Aphids are tiny insects that come in green, reddish-brown, black or gray. They are identified by their small size and tendency to infest the bottom of tree leaves. If your tree has aphids, you will likely see a sooty mold that precipitates a white sticky substance called honeydew.
The whitefly is another scourge to be on the lookout for, and are very similar to aphids in behavior and result. Their presence, in large enough numbers, will also produce mold. They are identified by their diminutive size and white appearance.
Like aphids and whiteflies, scales also produce mold. In Florida, where fruit trees abound, there are three types: wax scale, purple scale and soft brown scale. Their presence leaves trees weakened and leads to a fruit of low quality.
Regular maintenance of your trees requires observation, which should happen weekly. In most cases, once a problem is identified, it is often manageable with swift and appropriate intervention. Asian psyllids are another issue altogether, however. This invasive species attacks all types of citrus and once identified, the tree must be destroyed and removed.
Lurking in your turf may be a large white grub. You can see its signs by noticing holes and brown patches in your lawn, and it may need to be treated.
Before trying an insecticide, there are two other approaches to contain these hungry critters. But first, you must understand them. They are in larval stage as white grubs, but grow into a brown beetle in adulthood. They are a golden brown but with darker heads and about three quarters of an inch in size. They lazy their eggs in the ground (that is, your yard!), the grubs generally hatch in late summer then feed on roots of turf, until winter puts them into a hibernation-like state.
In Spring the grubs rise again, eating their fill until they reach pupation in early or mid summer.
If you spotted signs of the grubs, your approach should be to first determine the extend of the infestation. Steps must be taken if you find more than six of these critters per square food of lawn. First, aerate. Next, try using beneficial nematodes. Only as a last step will you want to treat with insecticides.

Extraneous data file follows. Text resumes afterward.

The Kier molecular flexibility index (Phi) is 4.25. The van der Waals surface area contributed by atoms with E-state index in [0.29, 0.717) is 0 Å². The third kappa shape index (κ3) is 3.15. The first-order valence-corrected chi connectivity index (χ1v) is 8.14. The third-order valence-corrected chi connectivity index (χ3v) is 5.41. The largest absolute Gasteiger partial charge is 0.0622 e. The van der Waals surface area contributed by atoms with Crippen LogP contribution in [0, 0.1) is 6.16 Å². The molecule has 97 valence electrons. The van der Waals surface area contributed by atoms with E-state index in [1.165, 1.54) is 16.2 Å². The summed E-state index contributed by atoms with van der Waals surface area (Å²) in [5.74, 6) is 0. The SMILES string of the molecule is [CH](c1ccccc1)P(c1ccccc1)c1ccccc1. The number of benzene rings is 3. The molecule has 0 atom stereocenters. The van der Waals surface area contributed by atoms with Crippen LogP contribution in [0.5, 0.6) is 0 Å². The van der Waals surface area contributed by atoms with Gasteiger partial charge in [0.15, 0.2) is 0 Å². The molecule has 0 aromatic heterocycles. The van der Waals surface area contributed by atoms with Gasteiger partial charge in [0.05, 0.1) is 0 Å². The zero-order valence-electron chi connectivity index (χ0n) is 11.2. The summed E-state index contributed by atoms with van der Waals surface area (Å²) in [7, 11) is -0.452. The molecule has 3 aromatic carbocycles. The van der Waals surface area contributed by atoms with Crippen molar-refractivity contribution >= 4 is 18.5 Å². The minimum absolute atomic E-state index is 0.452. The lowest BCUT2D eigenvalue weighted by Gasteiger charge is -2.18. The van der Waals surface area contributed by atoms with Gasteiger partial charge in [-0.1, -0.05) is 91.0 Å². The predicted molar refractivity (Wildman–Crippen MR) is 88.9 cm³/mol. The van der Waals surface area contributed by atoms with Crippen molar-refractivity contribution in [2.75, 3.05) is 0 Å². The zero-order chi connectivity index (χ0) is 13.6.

The most noticeable symptoms of an infestation of this whitefly is the abundance of
the white, waxy material covering the leaves and also excessive sooty mold. Like other similar insects, these whiteflies will produce “honeydew”, a sugary substance, which causes the growth of sooty mold. The actual effect of an infestation on the health of a plant is unknown; however, whiteflies in general can cause plant decline, defoliation and branch dieback.
South Florida has new variety of whitefly referred to as Spiraling whitefly. This fly can affect a wide variety of Florida’s beautiful tropical plants such as:
Black Olive Trees
A wide variety of Palms
Live oak, some shrubs such as copperleaf, cocoplum and wax myrtle
Most homeowners strive for that perfect lush green lawn and landscaping with bright green tropical plants. It is a time consuming and labor intensive process which leave you frustrated when it is ruined by bugs and insects. South Florida is home to several bugs that not only do damage to your lawn, but pose health and safety risks as well. It’s essential you get your lawn treated from alawn pest control professional to ensure your family’s safety and preserve your hard work.
Fire Ants are a common insect in South Florida that can attack humans and pets. They not only attack, but with force with hundreds and sometimes thousands in a colony. According to a University of South Florida publication there are several varieties of fire ants that thrive in the warm climate of South Florida. One variety is a mound building type that can wreak havoc on your landscaping building mounds up to 18 inches in diameter. It is essential that you get your lawn treated when you first see these ants or before to prevent a colony from forming.